Sandhya Raman
Sandhya Raman who has designed and curated the show. Image - Facebook

The Arunachal Pradesh State Weavers Co-op Federation Ltd in association with design firm Desmania are gearing up to showcase a collection of weaves and fabrics from Arunachal Pradesh in the national capital from Tuesday.

The exhibition, titled ‘Enigmatic East – from Zero to Infinity’, to be held at Atelier in Lado Sarai of Delhi, designed and curated by textile revivalist Sandhya Raman, will continue till January 30, 2019.

According to a report published on Monday by Indian Express, Sandhya Raman, who had been mentoring the weavers in Arunachal Pradesh for quite some time, wished to get their voices and crafts in the mainstream narrative.

Sandhya Raman, also the founder of Desmania, has been working to bring the Northeast, especially Arunachal, into focus for the last two years.

The report quoted Sandhya Raman as saying: “I have been a consultant with the Weavers Federation of Arunachal Pradesh, a government initiative, for about two years.”

Sandhya Raman has worked for the past three decades towards reviving weaves, handlooms and textiles and making them sustainable.

She also stated: “The Arunachal Pradesh State Weavers Co-op Federation has been working tirelessly to bring the handlooms and weaves of the state under one umbrella.”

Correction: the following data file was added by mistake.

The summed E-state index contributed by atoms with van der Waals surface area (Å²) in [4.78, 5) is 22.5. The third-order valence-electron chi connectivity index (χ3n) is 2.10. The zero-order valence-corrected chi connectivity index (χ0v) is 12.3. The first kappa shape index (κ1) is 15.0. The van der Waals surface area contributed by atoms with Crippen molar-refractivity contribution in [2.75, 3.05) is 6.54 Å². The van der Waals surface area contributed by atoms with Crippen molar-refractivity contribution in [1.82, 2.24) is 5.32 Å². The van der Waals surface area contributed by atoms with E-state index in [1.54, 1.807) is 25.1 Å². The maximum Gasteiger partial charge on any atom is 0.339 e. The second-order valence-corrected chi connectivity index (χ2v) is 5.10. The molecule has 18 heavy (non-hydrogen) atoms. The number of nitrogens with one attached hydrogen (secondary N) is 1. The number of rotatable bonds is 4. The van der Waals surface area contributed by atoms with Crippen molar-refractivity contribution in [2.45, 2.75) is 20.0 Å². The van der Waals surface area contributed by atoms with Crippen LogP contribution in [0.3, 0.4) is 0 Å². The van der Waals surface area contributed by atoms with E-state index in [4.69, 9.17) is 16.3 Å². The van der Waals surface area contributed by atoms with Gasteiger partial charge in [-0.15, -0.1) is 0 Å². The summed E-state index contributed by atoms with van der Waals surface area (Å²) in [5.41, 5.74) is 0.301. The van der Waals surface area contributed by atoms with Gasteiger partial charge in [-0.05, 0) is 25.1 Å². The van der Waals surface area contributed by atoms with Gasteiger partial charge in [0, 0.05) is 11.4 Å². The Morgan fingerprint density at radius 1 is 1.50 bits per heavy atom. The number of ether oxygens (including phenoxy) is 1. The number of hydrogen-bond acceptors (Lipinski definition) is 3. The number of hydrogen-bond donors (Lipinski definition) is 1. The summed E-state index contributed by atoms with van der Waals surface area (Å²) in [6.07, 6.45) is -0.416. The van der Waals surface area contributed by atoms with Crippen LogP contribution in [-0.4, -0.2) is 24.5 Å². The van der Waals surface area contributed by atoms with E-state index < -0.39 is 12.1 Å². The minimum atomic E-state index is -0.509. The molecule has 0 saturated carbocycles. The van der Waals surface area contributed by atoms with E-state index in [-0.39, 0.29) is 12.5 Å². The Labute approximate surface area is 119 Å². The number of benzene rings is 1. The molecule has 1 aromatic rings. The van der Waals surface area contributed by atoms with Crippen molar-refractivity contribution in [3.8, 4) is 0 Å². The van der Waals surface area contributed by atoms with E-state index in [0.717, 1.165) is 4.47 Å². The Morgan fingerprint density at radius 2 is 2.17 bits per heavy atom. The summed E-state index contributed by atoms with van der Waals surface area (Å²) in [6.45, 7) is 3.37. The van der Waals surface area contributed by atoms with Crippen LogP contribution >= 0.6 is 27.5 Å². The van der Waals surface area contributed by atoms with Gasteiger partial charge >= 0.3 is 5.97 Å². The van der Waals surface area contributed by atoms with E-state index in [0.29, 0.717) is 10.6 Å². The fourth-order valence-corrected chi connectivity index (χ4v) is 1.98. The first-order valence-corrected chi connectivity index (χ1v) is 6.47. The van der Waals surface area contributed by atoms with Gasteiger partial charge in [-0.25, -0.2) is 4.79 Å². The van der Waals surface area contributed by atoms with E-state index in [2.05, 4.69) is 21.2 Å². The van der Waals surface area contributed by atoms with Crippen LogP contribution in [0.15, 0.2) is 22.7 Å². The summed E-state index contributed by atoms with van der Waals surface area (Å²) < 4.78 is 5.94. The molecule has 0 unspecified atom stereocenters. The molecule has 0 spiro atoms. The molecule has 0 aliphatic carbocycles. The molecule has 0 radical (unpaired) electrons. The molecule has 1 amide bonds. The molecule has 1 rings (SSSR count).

The report further quoted as saying: “The weaves native to Arunachal are so simple, made on the backstrap loom, that’s as pure and handwoven as it gets. Yet the result is so dramatic. The idea is to let the colours, fabrics and the texture speak for itself, instead of letting it all get shadowed with glitzy cuts and designs.”

It has been reported that Sandhya Raman has incorporated the native designs and motifs from six of the existing 26 tribes, including Apatani, Aaji, Galo, Nyishi, Adi and Tagin and 106 sub-tribes, and other communities existing in the Himalayan State.

Stating that the weaves are very much art of the lives and history of the Arunachali tribes, Raman added: “We see these efforts — all frills and frivolous — of cutting something here and there and sticking it somewhere else. This will just dilute the essence of the craft. The need of the hour is to recognise the sense of each particular art and craft in textiles and play with that.”

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